During the last 20 years, I’ve experienced the gauntlet known as quarterly earnings season around 80 times. Let me tell you, it is not a fun few weeks each quarter when, in rapid-fire fashion, companies reveal their latest revenue and earnings results and issue their take on what lies ahead. Sometimes that outlook can be rosy, sometimes it can be downright dismal and other times it can be favorable, but still fall short of what Wall Street was expecting.
Such is the drama that has come to be earnings season. How frenetic can it be? I would argue that it can be pretty rough for the seasoned professional investor. Consider that this week more than 1,100 earnings reports will be hitting the tape — up from 393 last week — with more than 700 related webcasts. Add in some of the expected economic data — housing, durable orders and flash PMI readings for China, the euro zone and the United States — and it’s bound to be a pressure cooker week. Oh, I almost forgot to mention any political issues that arise and, given the time of the year, any significant updates on the drought, rising oil prices and so on that we’ve been experiencing the last few weeks.
A lot of quantity and quality earnings on tap this week. I have to say, I have been through periods of difficult earnings, but this week in particular is going to be one of the roughest ones I have seen in some time. Aside from the sheer number of companies reporting their results, it is the companies themselves that are doing so this very overcrowded week — McDonald’s (MCD), Apple (AAPL), DuPont (DD), Paccar (PCAR), UPS (UPS), ARM Holdings (ARMH), Facebook (FB), Ford Motor (F), Lumber Liquidators (LL), PepsiCo (PEP), Qualcomm (QCOM), Ryland Group (RYL), Visa (V), Amazon.com (AMZN), Colgate-Palmolive (CL), Dow Chemical (DOW), Hershey (HSY), Starbucks (SBUX), Starwood Hotels (HOT), Stanley Black & Decker (SWK) and Weyerhaeuser (WY).
The danger in situations such as these is that not only do you become overcome with too much information — analysis paralysis or food coma of the mind, as I call it, that you are unsure of what to do. Rarely is fishing in shark-infested waters an easy task, but when those waters are choppy, the sea is blowing and the wind is honking, it can be dangerous. That’s why for many investors it’s bound to be a “shoot first, ask questions later” environment and that tends to lead to some long-term buying opportunities, particularly when it comes to overdone reactions on modest earnings misses. An example of such a situation is when a stock falls 8-10% or more, after a company misses earnings by one cent or two cents per share. Of course, if that penny equates to a 50% miss in earnings, it is a big deal, but if that penny miss is on an earnings per share number greater than $0.30, an 8-10% plus correction is extreme.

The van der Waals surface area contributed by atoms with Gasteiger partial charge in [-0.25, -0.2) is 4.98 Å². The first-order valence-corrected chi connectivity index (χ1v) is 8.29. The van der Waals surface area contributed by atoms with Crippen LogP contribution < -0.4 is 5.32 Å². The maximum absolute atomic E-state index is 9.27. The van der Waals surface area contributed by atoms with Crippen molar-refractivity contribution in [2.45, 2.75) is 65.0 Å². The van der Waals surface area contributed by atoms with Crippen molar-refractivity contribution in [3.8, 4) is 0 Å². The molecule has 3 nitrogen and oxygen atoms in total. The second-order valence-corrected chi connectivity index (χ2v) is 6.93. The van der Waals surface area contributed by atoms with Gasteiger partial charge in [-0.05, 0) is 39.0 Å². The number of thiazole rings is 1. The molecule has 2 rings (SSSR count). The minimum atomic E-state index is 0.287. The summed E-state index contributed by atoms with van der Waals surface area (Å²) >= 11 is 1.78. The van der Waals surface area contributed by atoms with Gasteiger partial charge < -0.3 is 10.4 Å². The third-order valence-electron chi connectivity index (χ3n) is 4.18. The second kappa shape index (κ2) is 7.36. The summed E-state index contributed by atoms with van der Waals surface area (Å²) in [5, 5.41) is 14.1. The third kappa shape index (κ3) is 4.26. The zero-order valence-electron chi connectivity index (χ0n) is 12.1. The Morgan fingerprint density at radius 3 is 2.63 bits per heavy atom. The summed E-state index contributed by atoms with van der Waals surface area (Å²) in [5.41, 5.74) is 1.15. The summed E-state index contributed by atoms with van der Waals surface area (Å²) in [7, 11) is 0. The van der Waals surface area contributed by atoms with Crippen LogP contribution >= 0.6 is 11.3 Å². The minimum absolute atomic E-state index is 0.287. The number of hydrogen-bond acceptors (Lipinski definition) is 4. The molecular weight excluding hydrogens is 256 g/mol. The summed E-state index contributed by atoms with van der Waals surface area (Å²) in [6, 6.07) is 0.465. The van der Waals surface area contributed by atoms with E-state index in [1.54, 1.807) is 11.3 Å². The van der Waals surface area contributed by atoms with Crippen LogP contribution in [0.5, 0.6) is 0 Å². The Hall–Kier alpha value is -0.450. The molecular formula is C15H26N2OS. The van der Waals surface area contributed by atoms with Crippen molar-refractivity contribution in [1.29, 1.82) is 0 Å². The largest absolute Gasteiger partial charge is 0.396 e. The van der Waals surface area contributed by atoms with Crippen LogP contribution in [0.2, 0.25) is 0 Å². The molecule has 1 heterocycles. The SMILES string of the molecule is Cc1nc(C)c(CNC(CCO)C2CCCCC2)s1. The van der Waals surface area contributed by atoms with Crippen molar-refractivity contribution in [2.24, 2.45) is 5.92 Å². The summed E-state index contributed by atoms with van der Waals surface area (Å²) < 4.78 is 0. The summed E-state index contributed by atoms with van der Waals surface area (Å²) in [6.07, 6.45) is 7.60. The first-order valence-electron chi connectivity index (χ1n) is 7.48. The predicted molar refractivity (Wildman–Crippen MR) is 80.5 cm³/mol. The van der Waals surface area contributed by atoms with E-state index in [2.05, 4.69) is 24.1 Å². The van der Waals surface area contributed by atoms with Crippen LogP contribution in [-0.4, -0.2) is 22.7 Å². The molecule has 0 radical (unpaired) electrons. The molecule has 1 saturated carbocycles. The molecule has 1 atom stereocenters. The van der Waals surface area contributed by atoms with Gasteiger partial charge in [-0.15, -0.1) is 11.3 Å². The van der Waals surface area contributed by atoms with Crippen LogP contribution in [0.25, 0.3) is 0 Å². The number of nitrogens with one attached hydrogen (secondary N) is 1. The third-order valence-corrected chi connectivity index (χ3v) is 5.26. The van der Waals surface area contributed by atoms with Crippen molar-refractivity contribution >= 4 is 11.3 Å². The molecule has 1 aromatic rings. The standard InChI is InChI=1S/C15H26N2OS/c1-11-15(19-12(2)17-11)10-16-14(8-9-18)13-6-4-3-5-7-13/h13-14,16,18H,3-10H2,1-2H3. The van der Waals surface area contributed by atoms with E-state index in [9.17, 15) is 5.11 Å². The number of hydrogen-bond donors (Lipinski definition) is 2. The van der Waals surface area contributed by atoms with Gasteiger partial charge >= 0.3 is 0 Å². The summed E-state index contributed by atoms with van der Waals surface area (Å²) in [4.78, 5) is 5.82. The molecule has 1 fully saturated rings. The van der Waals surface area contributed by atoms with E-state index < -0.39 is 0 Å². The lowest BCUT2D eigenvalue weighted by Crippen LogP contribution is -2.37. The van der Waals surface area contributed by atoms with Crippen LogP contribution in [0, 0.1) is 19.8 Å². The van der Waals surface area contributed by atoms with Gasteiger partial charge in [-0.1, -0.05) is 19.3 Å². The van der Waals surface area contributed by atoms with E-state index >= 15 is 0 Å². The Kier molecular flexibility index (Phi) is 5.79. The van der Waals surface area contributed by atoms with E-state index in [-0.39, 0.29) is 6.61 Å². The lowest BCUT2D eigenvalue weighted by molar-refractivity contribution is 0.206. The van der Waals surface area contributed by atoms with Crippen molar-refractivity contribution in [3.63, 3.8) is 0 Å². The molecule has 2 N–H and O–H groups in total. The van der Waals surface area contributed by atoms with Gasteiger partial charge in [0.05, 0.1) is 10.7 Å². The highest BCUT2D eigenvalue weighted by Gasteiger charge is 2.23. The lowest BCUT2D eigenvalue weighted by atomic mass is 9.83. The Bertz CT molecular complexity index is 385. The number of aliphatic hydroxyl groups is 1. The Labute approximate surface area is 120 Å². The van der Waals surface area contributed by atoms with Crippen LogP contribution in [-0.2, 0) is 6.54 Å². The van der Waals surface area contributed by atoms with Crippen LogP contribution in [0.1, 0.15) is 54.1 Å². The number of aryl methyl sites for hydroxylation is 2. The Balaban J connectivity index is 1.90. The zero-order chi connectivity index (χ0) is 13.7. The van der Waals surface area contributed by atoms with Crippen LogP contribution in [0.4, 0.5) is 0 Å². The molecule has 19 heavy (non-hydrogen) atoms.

Food for your investing mosaic. While the rear-view mirror view will be key here, we can’t ignore future guidance. So far, out of the third-quarter guidance numbers that have been issued, we’ve seen 14 negative predictions against three positive ones, according to FactSet. Granted, earnings reports will pick up significantly this week, but this ratio does bear watching.
At a minimum, it means there will be no shortage of information to plug in to your investing mosaic. I can safely say that because I will be updating my PowerTrend lens big time this week.
PowerTalk with Veda Healthcare Partners. One of the great things about having been an investor for more than 20 years now is the network of friends and associates that I have cultivated in that time. Joining me this week on PowerTalk were George Abraham and Sumesh Sood of Veda Healthcare Partners. George and I worked together when I was an equity analyst at FBR & Co. Veda is a hedge fund that has been in operation for more than two and a half years and invests in healthcare. From biotech and pharmaceuticals to managed care and generic drugs, these guys are looking at all of it with an eye toward delivering profits for their investors.
As you and I know, health-care investing can be a tricky thing, and we’ve made some very nice returns in the last few weeks at my investment newsletter PowerTrend Profits as well as my trading service ETF PowerTrader. Subscribers to PowerTrend Profits are making some good hay in both Allscripts (MDRX) and Vivus Inc. (VVUS), which are up more than 19% and 9%, respectively. We’re also doing rather well at ETF PowerTrader, given the better than 17% return in our Vanguard Health Care ETF (VHT) during the last few months.
As an investor, I’m always on the lookout for new investing candidates — contenders, as it were — but that also means side-stepping the pretenders. That’s why I like to check in from time to time with my colleagues so I can understand what opportunities they see ahead. To listen to what George and Sumesh see as remedies for these and other healthcare-related issues, click here.
To read my e-letter from last week, please click here. I also invite you to comment about my column in the space provided below.
P.S. Join me for the San Francisco Money Show, Aug. 15-17, at the San Francisco Marriott Marquis. There is no charge for this conference, but you do need to register. Call 1-800/970-4355, and mention code #031735.